Prisoners are persons whom most of us would rather not think about. Banished from everyday sight, they exist in a shadow world that only dimly enters our awareness. They are members of a "total institution" that controls their daily existence in a way that few of us can imagine. "[P]rison is a complex of physical arrangements and of measures, all wholly governmental, all wholly performed by agents of government, which determine the total existence of certain human beings (except perhaps in the realm of the spirit, and inevitably there as well) from sundown to sundown, sleeping, walking, speaking, silent, working, playing, viewing, eating, voiding, reading, alone, with others. . . ." It is thus easy to think of prisoners as members of a separate netherworld, driven by its own demands, ordered by its own customs, ruled by those whose claim to power rests on raw necessity. -- Justice William Brennan, dissenting in O’Lone v. Estate of Shabazz, 482 U.S. 342, 354-55 (1987).

Thursday, May 24, 2007


(Remarks enclosed in [..] are additional remarks added after I got out.)

Ahhh ... food. Everyone wants to know about the food in prison.

I hate to disappoint you, but here it's not too bad. I hear it used to be even better, considerably so, but it still is among the best in the BOP according to the inmates who have been elsewhere.

The cafeteria is centrally located [see maps at bottom of page] and after waiting outside in line, you finally reach the tray stack. The trays are dark green and slotted with 7 various shapes for the food and drink. The food is placed directly on the tray -- there are no separate dishes or bowls. Thus, everyone inspects their tray very carefully.

Eating utensils are heavy-duty plastic; they are washed, not discarded, and reused like metal silverware.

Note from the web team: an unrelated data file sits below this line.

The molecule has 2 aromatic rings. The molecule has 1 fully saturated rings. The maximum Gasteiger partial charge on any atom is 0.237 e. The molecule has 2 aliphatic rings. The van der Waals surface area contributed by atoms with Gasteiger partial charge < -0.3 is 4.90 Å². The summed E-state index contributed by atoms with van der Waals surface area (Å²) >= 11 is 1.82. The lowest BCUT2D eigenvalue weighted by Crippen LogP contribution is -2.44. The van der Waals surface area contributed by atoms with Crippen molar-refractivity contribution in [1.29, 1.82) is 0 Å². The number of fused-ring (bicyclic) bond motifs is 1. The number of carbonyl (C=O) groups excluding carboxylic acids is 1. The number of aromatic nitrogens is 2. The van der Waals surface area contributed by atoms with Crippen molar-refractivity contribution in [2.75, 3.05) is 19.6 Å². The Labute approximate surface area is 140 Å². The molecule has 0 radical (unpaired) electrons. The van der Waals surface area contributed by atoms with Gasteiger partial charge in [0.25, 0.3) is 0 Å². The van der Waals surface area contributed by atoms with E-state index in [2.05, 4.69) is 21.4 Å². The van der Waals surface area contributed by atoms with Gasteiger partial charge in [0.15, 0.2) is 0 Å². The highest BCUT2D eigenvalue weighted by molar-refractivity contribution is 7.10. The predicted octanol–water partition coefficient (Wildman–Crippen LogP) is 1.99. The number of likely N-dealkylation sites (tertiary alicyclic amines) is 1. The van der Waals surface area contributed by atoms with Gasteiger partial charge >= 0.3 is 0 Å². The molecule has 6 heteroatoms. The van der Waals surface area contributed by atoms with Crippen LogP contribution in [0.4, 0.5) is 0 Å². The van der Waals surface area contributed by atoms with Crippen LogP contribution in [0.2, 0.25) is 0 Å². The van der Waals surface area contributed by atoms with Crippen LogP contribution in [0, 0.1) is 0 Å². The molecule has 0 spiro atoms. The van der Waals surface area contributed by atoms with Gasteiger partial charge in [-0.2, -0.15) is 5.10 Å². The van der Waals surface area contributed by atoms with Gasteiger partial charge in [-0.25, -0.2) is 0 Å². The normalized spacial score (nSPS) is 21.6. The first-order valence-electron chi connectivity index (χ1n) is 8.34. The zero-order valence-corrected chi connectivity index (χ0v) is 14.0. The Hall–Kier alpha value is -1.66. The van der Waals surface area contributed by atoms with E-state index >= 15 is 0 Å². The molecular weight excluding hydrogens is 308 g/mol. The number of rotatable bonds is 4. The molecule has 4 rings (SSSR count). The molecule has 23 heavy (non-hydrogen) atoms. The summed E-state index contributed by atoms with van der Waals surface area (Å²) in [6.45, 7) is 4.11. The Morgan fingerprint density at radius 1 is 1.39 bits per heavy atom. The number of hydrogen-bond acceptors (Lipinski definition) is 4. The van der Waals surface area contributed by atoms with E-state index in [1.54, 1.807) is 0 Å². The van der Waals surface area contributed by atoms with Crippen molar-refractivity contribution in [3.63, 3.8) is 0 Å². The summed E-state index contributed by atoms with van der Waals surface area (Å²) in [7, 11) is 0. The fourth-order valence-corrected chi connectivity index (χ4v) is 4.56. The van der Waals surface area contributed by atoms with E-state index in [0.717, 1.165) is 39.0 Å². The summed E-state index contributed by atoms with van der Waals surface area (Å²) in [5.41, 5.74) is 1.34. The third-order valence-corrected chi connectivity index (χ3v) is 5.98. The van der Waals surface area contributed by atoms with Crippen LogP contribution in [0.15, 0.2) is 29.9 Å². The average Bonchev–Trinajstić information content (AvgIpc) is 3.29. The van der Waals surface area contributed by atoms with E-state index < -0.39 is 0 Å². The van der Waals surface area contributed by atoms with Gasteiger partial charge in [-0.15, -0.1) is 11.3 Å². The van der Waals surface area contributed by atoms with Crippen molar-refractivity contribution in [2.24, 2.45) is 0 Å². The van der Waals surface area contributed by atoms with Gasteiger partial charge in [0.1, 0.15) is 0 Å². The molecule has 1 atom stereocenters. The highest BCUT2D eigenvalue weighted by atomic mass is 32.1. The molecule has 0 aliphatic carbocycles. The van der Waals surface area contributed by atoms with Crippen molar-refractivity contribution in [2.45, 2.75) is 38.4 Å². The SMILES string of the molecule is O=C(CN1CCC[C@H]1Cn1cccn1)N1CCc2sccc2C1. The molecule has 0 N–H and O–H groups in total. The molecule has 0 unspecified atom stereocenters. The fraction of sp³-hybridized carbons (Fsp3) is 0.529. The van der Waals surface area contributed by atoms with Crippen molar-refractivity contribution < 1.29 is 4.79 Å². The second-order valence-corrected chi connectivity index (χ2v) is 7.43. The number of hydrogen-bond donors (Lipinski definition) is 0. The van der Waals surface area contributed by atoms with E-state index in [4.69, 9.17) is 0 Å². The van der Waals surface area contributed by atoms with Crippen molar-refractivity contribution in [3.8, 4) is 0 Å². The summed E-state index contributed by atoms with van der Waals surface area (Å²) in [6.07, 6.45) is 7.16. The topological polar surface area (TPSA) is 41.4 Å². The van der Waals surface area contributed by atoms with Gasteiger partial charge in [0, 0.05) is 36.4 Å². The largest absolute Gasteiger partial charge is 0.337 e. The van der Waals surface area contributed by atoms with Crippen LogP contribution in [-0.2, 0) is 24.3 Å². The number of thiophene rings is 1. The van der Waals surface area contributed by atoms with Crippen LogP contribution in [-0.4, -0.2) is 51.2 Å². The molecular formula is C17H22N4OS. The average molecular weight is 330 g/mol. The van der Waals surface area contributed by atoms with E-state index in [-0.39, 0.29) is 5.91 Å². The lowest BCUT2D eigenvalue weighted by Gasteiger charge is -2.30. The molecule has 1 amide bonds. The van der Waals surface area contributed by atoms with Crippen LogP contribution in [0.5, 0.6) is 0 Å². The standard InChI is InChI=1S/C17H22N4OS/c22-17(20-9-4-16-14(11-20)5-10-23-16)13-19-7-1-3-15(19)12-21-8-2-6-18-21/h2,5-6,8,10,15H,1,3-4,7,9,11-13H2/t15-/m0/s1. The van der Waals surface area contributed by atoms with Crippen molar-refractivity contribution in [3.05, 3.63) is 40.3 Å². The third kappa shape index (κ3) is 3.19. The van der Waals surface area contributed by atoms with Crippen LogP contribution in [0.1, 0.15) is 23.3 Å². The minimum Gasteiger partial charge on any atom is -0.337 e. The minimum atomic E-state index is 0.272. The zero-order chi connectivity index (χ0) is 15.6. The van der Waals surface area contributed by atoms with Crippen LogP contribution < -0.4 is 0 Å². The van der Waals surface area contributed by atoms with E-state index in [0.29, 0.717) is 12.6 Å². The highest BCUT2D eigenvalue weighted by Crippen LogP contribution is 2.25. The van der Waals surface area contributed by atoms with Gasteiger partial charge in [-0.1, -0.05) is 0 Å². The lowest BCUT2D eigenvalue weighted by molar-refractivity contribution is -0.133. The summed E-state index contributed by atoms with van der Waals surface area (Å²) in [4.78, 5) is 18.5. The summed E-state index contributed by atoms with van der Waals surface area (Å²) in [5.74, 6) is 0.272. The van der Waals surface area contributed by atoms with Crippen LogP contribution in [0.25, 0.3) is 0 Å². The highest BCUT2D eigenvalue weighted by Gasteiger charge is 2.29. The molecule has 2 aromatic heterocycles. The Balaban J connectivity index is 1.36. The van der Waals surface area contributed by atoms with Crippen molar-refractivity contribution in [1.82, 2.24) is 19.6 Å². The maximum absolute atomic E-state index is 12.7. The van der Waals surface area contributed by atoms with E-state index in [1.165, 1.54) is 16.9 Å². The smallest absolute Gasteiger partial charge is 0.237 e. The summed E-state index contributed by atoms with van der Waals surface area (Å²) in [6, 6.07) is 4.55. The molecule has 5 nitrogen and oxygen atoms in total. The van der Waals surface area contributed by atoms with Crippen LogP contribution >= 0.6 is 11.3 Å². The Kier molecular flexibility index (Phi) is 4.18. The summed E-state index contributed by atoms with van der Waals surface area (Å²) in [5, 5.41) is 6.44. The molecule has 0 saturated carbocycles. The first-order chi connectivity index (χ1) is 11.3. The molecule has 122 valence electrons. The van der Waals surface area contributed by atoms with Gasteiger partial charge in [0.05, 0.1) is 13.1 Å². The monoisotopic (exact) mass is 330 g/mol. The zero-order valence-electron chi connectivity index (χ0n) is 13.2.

The lunch and dinner food line will have the main entree, a vegetable, bread and possibly a dessert. The breakfast shift (which I never utilize) serves cold cereal every day and rotates various hot entrees (such as pancakes, grits, biscuits and "gravy," etc).

Upon leaving the food line, you pick up a single large paper napkin [near the end of my stay, they actually assigned an inmate the "job" of handing one napkin to each person as they exited the line, which was kind of comical] and a plastic cup for your drink. Drink options are water, lemonade, fruit punch, apple juice and maybe a couple other flavored sugar drinks. No carbonated drinks in the cafeteria but you can buy them from the vending machines in the visiting room. Breakfast offers milk.

There are also two food bars in the dining area. One contains 4 hot side dishes, usually including rice, beans or potatoes; the other contains cold salads, usually cole slaw, carrot salad and a pre-mixed salad. Breakfast offers oatmeal, which tastes like cardboard. (Along with the lima beans, it is the only food I've encountered that is truly inedible.)

The dining area is populated with four-seater metal tables with chairs (which have backs) attached to the tables.

Upon leaving, you dump any unused food in a trash can, hand the tray to a dishwasher, slide the utensils through a chute, and set your glass in the dishwashing tray.

Many inmates never use the cafeteria. They purchase all their food prepackaged from the commissary or visiting room vending machines. Then they prepare their own meals. For some, it could just be a habit learned at other prisons, where the food may have beeen intolerable to them.